Feature

Video Game Personality Brittney 'Blonde Nerd' Brombacher Shares Her Top Games Of 2015

by Game Informer Staff on Jan 05, 2016 at 08:54 AM

On the lead up to Game Informer's Game of the Year awards of 2015, we've invited a number of the video game industry's influential figures to share their favorite games of the year.

Brittney Brombacher has spent the last five years establishing herself in the industry. A gamer since her grandma bought her an SNES at the tender age of five, Brombacher has taken her passion to blogging and podcasting on her website BlondeNerd.com. She also has her own YouTube channel, where she often invites her dad to play games with her. Brombacher has earned a reputation for her hilarious and unbridled enthusiasm for games. Let's just say she's not afraid to hide how she really feels.

Without further ado, here are her favorite games of 2015:

1: The Witcher 3: Wild Hunt

Never before has a game taken me on such an emotional roller coaster. If I wasn't laughing at the shenanigans Geralt and his friends were getting into, I was tearing up at a fateful, bitter reunion. If I wasn't fuming over a traitorous friend, I was pulling my hair out over my romance options.

I've been with Geralt since the beginning, and I cannot think of a better sendoff than The Witcher 3: Wild Hunt. It's by far one of my favorite games I've ever played and, honestly, the only thing that's getting me by right now is knowing that there's upcoming DLC.

2: Life is Strange

This sounds strange (ha, get it?) but Life is Strange was therapeutic for me.

I see so much of myself in the protagonist, Max, that I, a 27-year-old "adult," felt like I was reliving high school all over again, but armed with the wisdom I've gained since. I became so invested in this freakin' game that it made me feel as if I were doing this girl a great service by "guiding" her in the decisions she made. It made me feel really good. Like, "Hello young one, allow me, an old and wise adult who has already gone through high school, to bestow knowledge and make your high school experience as painless as possible!"

I should note that Life is Strange's story evolves and ultimately takes players far, far beyond that of typical high school drama, but spoilers suck so I'll stop here.

 3: Rise of the Tomb Raider

I knew Rise of the Tomb Raider would be good, but I didn't expect it to be "Holy hell I can't put down my controller" good. In short, Rise of the Tomb Raider exceeded any and all of my expectations and I LOVED assuming the role of Miss Croft once again. She's simply enchanting, from the way she moves, speaks, carries herself, scales walls, all of it. Top that off with tight controls and a fun combat/upgrade system and UMMFFF I can't get enough.

But perhaps the biggest compliment I can pay Rise of the Tomb Raider is that it turned someone (me) who despises in-game collecting with a fiery hatred into a rabid collector of all of the things. I scoured every nook and cranny of every map to find relics, documents, and anything else I could get my grubby hands on.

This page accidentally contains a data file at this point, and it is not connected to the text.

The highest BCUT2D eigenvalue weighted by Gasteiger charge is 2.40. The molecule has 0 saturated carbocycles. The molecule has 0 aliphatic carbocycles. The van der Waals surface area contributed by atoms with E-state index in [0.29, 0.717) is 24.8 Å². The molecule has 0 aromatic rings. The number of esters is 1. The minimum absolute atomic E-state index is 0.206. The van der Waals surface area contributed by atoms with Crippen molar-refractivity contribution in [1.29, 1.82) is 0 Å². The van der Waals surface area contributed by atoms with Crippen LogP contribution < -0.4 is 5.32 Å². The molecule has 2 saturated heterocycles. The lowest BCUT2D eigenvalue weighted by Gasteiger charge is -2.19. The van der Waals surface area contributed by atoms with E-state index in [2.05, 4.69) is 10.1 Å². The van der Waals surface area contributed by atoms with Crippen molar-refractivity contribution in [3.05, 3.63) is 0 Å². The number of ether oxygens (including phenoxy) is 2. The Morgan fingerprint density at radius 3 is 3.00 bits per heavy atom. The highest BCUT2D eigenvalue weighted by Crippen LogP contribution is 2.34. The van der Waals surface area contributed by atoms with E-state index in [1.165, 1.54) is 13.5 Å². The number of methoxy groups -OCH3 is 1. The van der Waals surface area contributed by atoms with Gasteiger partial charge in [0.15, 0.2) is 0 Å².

4: Divinity: Original Sin Enhanced Edition

I played Divinity: Original Sin on PC in 2014 and loved every minute of it – so much so that I simply had to play it again when it released on consoles in late 2015 as Divinity: Original Sin Enhanced Edition. I was slightly worried about the transition from PC to console, but as soon as I picked up a controller and started wandering about the town of Cyseal I knew those worries were for naught. (Sorry I ever doubted you, Larian Studios!)

Divinity: Original Sin Enhanced Edition has all that you'd want from a top-down dungeon crawler and more. Interested in playing with a friend? Divinity: Original Sin features some of the best co-op I've ever experienced.  

5: Dying Light

Hey, people with friends who love video games: have you played Dying Light together? If not, do yourself a favor and make it the next game you play with friends. Seriously. There's a HUGE map to explore, tons of quests to complete, a buttload of weapons to craft – but most importantly, there are thousands of zombies to slaughter. T-h-o-u-s-a-n-d-s. And, overall, it's just an incredibly fun, polished game to play with a buddy. (There is a single-player option, but it's infinitely more fun with someone else.)

6. Emily is Away

Remember when instant messaging was a common, popular thing? Even more, do you remember the anxiety, the angst, the hope, the fear that came along with instant messaging *gasp* your crush? Like, when they would sign-in and you'd get butterflies? Or when you'd send a message and nervously await their reply? OR WHEN YOU KNEW THEY WERE TYPING AND YOU COULDN'T TAKE IT ANY LONGER OH GOD THE ANTICIPATION IT HURTS

Emily is Away allows you to relive ALL OF THAT.

It's a short game (40-60 minutes, depending on how much time you spend stalking profiles/debating your decisions) and I highly recommend you (yes, you) give it a shot. Trust me, you'll be invested before long. And you'll have emotions. Many emotions.

7. Layers of Fear

Sooo. Here's the thing. I don't do scary. I mean, I do, as in I enjoy the thrill and all that, but I'm a wuss. I literally have to drink copious amounts of whiskey before I can handle anything scary. (My theory: alcohol delays reaction time so I have, like, a millisecond longer than I usually would to process what happened before I let out a scream and piddle my pants. It kind of works.)

Layers of Fear is like Gone Home in the sense that it's a first-person, story-exploration type game without combat. But Layers of Fear is terrifying. Absolutely terrifying. In fact, it has caused me to cry on a few occasions. However, I can't stop playing it. It's a very unhealthy relationship.

If you like feeling stressed, anxious, and enjoy immersing yourself in f****d-up situations, Layers of Fear is for you. Enjoy.